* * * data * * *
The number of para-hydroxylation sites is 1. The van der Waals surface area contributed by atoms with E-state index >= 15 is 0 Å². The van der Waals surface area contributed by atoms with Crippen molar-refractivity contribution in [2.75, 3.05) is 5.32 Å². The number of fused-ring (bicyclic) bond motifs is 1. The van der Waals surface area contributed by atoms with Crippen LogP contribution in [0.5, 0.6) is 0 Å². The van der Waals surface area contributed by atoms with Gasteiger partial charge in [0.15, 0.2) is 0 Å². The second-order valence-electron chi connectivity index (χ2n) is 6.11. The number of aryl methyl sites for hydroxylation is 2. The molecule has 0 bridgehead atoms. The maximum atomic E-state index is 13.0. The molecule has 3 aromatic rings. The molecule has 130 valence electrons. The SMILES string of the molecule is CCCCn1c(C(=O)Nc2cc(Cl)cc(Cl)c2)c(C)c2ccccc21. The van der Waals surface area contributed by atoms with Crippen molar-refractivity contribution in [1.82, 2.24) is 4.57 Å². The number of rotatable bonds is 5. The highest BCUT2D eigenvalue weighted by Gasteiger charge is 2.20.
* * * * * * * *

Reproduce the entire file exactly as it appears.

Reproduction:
The number of para-hydroxylation sites is 1. The van der Waals surface area contributed by atoms with E-state index >= 15 is 0 Å². The van der Waals surface area contributed by atoms with Crippen molar-refractivity contribution in [2.75, 3.05) is 5.32 Å². The number of fused-ring (bicyclic) bond motifs is 1. The van der Waals surface area contributed by atoms with Crippen LogP contribution in [0.5, 0.6) is 0 Å². The van der Waals surface area contributed by atoms with Gasteiger partial charge in [0.15, 0.2) is 0 Å². The second-order valence-electron chi connectivity index (χ2n) is 6.11. The number of aryl methyl sites for hydroxylation is 2. The molecule has 0 bridgehead atoms. The maximum atomic E-state index is 13.0. The molecule has 3 aromatic rings. The molecule has 130 valence electrons. The SMILES string of the molecule is CCCCn1c(C(=O)Nc2cc(Cl)cc(Cl)c2)c(C)c2ccccc21. The van der Waals surface area contributed by atoms with Crippen molar-refractivity contribution in [1.82, 2.24) is 4.57 Å². The number of rotatable bonds is 5. The highest BCUT2D eigenvalue weighted by Gasteiger charge is 2.20.